pipx run pgcli -u postgres -h localhost -p 5432 -d techstructive_blog

PGCLI Connect Paramaters

You will be prompted for a password for the database, after entering the password, you will be inside the psql shell. In there, we can execute SQL queries and other specific psql or pgcli commands.

Once we have connected to a database, we can now try to work with the SQL queries and explore some of the commands and features provided by pgcli.

List out all databases if connected to a server

Let's say we don't know the database name, we are just connected to a database server, we can get the list of the databases inside the shell with the \l+ command. This command is similar to the --list parameter in the PGCLI command, but the only difference is that we are executing it from the psql shell rather than our terminal shell.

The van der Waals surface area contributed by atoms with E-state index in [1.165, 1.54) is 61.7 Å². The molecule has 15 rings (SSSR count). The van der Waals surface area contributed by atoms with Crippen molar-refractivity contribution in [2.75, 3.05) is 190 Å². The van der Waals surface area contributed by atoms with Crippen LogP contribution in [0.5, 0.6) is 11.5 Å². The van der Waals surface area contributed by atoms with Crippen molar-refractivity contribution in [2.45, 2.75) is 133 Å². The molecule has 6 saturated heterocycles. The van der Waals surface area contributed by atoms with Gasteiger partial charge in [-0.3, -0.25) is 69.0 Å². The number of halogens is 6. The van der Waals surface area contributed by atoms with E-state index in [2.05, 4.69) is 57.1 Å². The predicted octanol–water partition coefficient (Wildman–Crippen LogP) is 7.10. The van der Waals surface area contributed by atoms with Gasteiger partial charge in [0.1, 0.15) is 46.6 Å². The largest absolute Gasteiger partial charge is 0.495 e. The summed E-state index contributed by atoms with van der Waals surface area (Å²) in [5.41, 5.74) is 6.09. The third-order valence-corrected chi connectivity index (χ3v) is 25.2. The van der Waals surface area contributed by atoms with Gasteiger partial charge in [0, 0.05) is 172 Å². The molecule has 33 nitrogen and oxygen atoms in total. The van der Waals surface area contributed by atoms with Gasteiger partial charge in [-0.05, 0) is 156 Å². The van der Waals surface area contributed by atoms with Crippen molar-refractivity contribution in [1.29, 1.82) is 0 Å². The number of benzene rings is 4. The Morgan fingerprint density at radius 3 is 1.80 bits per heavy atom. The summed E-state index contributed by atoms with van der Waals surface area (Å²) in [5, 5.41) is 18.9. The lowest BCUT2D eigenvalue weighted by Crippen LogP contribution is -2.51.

# Let's say we connected to a database server

pipx run pgcli --username postgres --host localhost --port 5432

# List out all databases in that server


PGCLI List databases in a server

So, that's how we would get the gist of all the databases inside the database server to which we are connected using the \l+ command.

List all tables in the database

We can get a list of all the tables existing in the database we are logged in with the \dt command, we can simply enter the command in the prompt we are directed to once we are logged in to the postgres database.


PGCLI List tables in a database

We can use \d <table_name> to describe the details of the table provided. We get back the list of the attributes inside the table and the indexes of the relationships of the table as well as the referenced table details.

PGCLI describe a table in a database